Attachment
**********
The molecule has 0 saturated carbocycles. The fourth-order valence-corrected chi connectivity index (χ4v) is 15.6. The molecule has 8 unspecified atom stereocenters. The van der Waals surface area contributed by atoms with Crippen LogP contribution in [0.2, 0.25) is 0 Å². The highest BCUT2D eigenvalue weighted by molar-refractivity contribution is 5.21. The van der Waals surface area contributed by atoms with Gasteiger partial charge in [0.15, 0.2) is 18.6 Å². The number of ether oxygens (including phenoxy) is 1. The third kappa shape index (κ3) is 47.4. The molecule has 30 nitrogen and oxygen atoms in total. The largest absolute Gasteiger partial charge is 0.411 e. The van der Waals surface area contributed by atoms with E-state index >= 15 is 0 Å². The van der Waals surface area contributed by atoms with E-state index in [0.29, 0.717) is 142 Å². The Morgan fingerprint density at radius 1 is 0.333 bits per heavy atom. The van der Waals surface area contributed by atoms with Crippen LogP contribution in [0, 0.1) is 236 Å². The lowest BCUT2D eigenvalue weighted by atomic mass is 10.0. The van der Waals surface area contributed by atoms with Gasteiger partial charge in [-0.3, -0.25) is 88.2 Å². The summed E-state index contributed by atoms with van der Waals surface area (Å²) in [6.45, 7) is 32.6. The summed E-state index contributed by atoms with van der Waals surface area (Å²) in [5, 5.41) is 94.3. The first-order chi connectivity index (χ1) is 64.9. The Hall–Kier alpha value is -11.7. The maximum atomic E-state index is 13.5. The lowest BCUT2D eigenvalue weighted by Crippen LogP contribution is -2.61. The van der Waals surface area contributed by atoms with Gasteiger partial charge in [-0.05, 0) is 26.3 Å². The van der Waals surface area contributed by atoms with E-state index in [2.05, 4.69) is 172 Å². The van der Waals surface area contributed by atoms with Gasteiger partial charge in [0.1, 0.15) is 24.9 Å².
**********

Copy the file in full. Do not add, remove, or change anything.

The molecule has 0 saturated carbocycles. The fourth-order valence-corrected chi connectivity index (χ4v) is 15.6. The molecule has 8 unspecified atom stereocenters. The van der Waals surface area contributed by atoms with Crippen LogP contribution in [0.2, 0.25) is 0 Å². The highest BCUT2D eigenvalue weighted by molar-refractivity contribution is 5.21. The van der Waals surface area contributed by atoms with Gasteiger partial charge in [0.15, 0.2) is 18.6 Å². The number of ether oxygens (including phenoxy) is 1. The third kappa shape index (κ3) is 47.4. The molecule has 30 nitrogen and oxygen atoms in total. The largest absolute Gasteiger partial charge is 0.411 e. The van der Waals surface area contributed by atoms with E-state index >= 15 is 0 Å². The van der Waals surface area contributed by atoms with E-state index in [0.29, 0.717) is 142 Å². The Morgan fingerprint density at radius 1 is 0.333 bits per heavy atom. The van der Waals surface area contributed by atoms with Crippen LogP contribution in [0, 0.1) is 236 Å². The lowest BCUT2D eigenvalue weighted by atomic mass is 10.0. The van der Waals surface area contributed by atoms with Gasteiger partial charge in [-0.3, -0.25) is 88.2 Å². The summed E-state index contributed by atoms with van der Waals surface area (Å²) in [6.45, 7) is 32.6. The summed E-state index contributed by atoms with van der Waals surface area (Å²) in [5, 5.41) is 94.3. The first-order chi connectivity index (χ1) is 64.9. The Hall–Kier alpha value is -11.7. The maximum atomic E-state index is 13.5. The lowest BCUT2D eigenvalue weighted by Crippen LogP contribution is -2.61. The van der Waals surface area contributed by atoms with Gasteiger partial charge in [-0.05, 0) is 26.3 Å². The van der Waals surface area contributed by atoms with E-state index in [2.05, 4.69) is 172 Å². The van der Waals surface area contributed by atoms with Gasteiger partial charge in [0.1, 0.15) is 24.9 Å².